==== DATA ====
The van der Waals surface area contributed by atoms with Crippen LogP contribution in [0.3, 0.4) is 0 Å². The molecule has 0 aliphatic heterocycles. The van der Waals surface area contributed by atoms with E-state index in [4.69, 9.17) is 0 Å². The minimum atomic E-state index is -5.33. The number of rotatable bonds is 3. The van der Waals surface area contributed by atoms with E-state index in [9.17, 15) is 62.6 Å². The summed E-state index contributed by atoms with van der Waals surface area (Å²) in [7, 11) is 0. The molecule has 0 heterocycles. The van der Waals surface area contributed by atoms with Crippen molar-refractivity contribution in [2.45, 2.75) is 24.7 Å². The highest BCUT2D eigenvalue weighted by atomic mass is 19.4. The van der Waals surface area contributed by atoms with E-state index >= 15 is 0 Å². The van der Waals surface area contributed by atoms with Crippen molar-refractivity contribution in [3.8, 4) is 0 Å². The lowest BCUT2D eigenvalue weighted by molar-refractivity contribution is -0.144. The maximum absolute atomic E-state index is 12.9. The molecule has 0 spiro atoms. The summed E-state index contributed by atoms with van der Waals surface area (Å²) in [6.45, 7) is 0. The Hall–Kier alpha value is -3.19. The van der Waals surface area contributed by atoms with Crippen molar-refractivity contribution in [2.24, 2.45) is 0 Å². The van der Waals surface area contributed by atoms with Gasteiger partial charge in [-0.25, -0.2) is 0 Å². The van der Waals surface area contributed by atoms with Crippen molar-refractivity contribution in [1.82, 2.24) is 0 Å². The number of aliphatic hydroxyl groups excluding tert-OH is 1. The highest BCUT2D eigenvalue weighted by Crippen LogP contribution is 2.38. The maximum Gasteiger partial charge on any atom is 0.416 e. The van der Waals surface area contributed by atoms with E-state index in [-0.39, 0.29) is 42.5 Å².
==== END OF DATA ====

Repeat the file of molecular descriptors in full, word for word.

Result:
The van der Waals surface area contributed by atoms with Crippen LogP contribution in [0.3, 0.4) is 0 Å². The molecule has 0 aliphatic heterocycles. The van der Waals surface area contributed by atoms with E-state index in [4.69, 9.17) is 0 Å². The minimum atomic E-state index is -5.33. The number of rotatable bonds is 3. The van der Waals surface area contributed by atoms with E-state index in [9.17, 15) is 62.6 Å². The summed E-state index contributed by atoms with van der Waals surface area (Å²) in [7, 11) is 0. The molecule has 0 heterocycles. The van der Waals surface area contributed by atoms with Crippen molar-refractivity contribution in [2.45, 2.75) is 24.7 Å². The highest BCUT2D eigenvalue weighted by atomic mass is 19.4. The van der Waals surface area contributed by atoms with E-state index >= 15 is 0 Å². The van der Waals surface area contributed by atoms with Crippen molar-refractivity contribution in [3.8, 4) is 0 Å². The lowest BCUT2D eigenvalue weighted by molar-refractivity contribution is -0.144. The maximum absolute atomic E-state index is 12.9. The molecule has 0 spiro atoms. The summed E-state index contributed by atoms with van der Waals surface area (Å²) in [6.45, 7) is 0. The Hall–Kier alpha value is -3.19. The van der Waals surface area contributed by atoms with Crippen molar-refractivity contribution in [2.24, 2.45) is 0 Å². The van der Waals surface area contributed by atoms with Gasteiger partial charge in [-0.25, -0.2) is 0 Å². The van der Waals surface area contributed by atoms with Crippen molar-refractivity contribution in [1.82, 2.24) is 0 Å². The number of aliphatic hydroxyl groups excluding tert-OH is 1. The highest BCUT2D eigenvalue weighted by Crippen LogP contribution is 2.38. The maximum Gasteiger partial charge on any atom is 0.416 e. The van der Waals surface area contributed by atoms with E-state index in [-0.39, 0.29) is 42.5 Å².